Now that the recession is “officially” over, what can small businesses expect in 2011?
Here are 11 trends to guide you through the upcoming year:
1. Demand for your business will increase.
With a now growing economy, a stable stock market, and “less bad” nightly news, this is the year your sales increase. Flat revenue is no longer the new up. If your business is solving a "pain" and can find customers that have the money, your company will thrive. In a growing $14 trillion U.S. economy, you can find new customers if you sell painkillers.
2. Government sector spending will remain high.
Although our elected officials are concerned about the growing national deficit, they are more concerned about not raising taxes and providing jobs over the next two years. Find a way for your small business to get involved in the government spending that will occur in 2011.
3. Credit stays tight.
Don’t depend on traditional financing sources to be able to grow your business. Bank credit will remain low and diligent tracking of your account receivable payments will be critical. Where possible, get your money up front from your customers. New credit card offers are finally coming in the mail again, but use them as temporary source of cash not permanent lines of credit.
4. Employment will remain weak.
It will still be an employers’ market in 2011. Get the people you need now to grow your business at fairly low salary rates, as compared to three years ago. Now is the time to create loyal and gratified employees that will help your business for years.
5. Health insurance rates will stabilize.
With the passage of the new health care bill, insurance companies are trying to figure out how to charge with the new rules in place. Look for premium percentage increases to be less (in the teens instead of the twenties), but the plans will be different enough, so you'll need to spend an entire day figuring out what the best plan is your company and family.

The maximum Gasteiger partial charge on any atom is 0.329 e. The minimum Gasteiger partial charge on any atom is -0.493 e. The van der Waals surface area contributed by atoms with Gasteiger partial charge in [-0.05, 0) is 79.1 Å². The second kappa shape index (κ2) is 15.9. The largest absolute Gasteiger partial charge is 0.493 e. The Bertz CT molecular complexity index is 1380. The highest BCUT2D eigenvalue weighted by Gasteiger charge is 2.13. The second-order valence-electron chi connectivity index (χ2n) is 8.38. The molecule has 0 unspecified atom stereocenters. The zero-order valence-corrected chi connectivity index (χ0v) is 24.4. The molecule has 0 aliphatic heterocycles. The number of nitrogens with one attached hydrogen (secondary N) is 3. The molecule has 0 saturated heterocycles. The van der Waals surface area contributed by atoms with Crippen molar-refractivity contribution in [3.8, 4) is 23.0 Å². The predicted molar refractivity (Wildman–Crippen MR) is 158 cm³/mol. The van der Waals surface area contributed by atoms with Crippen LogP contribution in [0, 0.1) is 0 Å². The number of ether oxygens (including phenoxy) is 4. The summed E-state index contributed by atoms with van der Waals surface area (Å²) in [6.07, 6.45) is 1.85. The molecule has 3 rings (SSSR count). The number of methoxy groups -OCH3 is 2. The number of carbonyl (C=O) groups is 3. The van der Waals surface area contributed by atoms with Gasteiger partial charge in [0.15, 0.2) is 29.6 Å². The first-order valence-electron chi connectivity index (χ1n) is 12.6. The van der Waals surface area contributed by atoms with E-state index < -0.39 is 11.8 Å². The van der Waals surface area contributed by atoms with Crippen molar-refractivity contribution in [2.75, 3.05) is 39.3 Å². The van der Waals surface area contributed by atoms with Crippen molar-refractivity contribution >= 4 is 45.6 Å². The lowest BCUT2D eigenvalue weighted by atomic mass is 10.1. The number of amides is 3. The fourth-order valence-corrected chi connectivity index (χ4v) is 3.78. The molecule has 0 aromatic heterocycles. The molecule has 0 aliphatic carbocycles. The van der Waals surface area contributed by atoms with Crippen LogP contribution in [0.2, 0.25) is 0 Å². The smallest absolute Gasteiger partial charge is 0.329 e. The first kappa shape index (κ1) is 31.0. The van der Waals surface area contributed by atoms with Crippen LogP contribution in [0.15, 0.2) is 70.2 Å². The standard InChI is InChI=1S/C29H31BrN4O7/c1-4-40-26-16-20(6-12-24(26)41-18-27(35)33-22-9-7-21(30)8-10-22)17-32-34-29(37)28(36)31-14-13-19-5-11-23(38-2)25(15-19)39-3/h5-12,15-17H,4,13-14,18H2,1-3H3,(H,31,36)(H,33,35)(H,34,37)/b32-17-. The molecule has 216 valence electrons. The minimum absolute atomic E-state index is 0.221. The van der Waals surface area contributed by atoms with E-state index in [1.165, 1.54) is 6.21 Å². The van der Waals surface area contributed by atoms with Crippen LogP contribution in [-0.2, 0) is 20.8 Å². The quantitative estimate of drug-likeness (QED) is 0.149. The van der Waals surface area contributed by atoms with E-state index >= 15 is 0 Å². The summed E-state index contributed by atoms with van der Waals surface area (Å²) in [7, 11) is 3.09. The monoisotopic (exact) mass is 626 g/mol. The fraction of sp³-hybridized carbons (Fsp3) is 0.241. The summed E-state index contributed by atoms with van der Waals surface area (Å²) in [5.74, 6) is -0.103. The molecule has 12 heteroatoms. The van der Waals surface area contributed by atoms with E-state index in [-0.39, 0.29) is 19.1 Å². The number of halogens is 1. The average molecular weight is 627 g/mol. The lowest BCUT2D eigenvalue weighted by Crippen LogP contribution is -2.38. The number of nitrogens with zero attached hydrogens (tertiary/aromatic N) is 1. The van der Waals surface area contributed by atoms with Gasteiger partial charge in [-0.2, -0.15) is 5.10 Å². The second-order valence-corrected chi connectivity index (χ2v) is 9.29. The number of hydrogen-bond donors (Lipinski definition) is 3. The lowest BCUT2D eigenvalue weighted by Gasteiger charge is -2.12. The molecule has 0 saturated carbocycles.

6. Interest rates will remain low.
If your business has good credit and relationships with a bank, you will be able to borrow more money at low rates this year. Now may also be a good time to buy real estate for your business, which in some parts of the country is at a ten year low.
7. Angel investments will increase.
With traditional investment and savings rates being very low (at 1 percent interest, your investment takes 72 years to double), angels are being more aggressive in finding investments for a bigger financial return. This is coupled with the increasing state tax benefits of making this type of angel investment. A listing of many local angel organizations can be found at the Angel Capital Association.
8. Customer service is the new marketing.
Small business owners used to be afraid that a dissatisfied customer would tell seven people of the negative experience. Now, through social media sites, they can tell seven million people. Raving fans can now be your biggest source of new business, as they will tell everyone how great your company is.
9. A record number of “solopreneur” businesses will be created.
As unemployment remains at high levels, more people will be forced to string multiple lines of work to support their family. People will work in loose freelance confederations that will change with a variety of projects. This is also being fueled by Gen-Yers who, without steady job offers, are looking for increasing flexibility.
10. Increasing pressure from “anywhen”:
As Chris Brogan discussed, we can now work anywhere and anytime we want. This puts increasing pressure on all business people to merge their personal and professional life and be available 24/7. To keep your sanity, look for places and times in 2011 that are work free zones and an oasis from anywhen.
11. There is an app for that!
...or at least there better be. If business with your company can’t be done on a mobile phone, then rethink your approach. Create a website or widget that can easily be used anywhen.
What trends are you watching for 2011?
Barry Moltz gets small business owners unstuck. With decades of entrepreneurial ventures as well as consulting countless other entrepreneurs, he has discovered the formula to get business owners marching forward. His predictions are usually 51 percent accurate.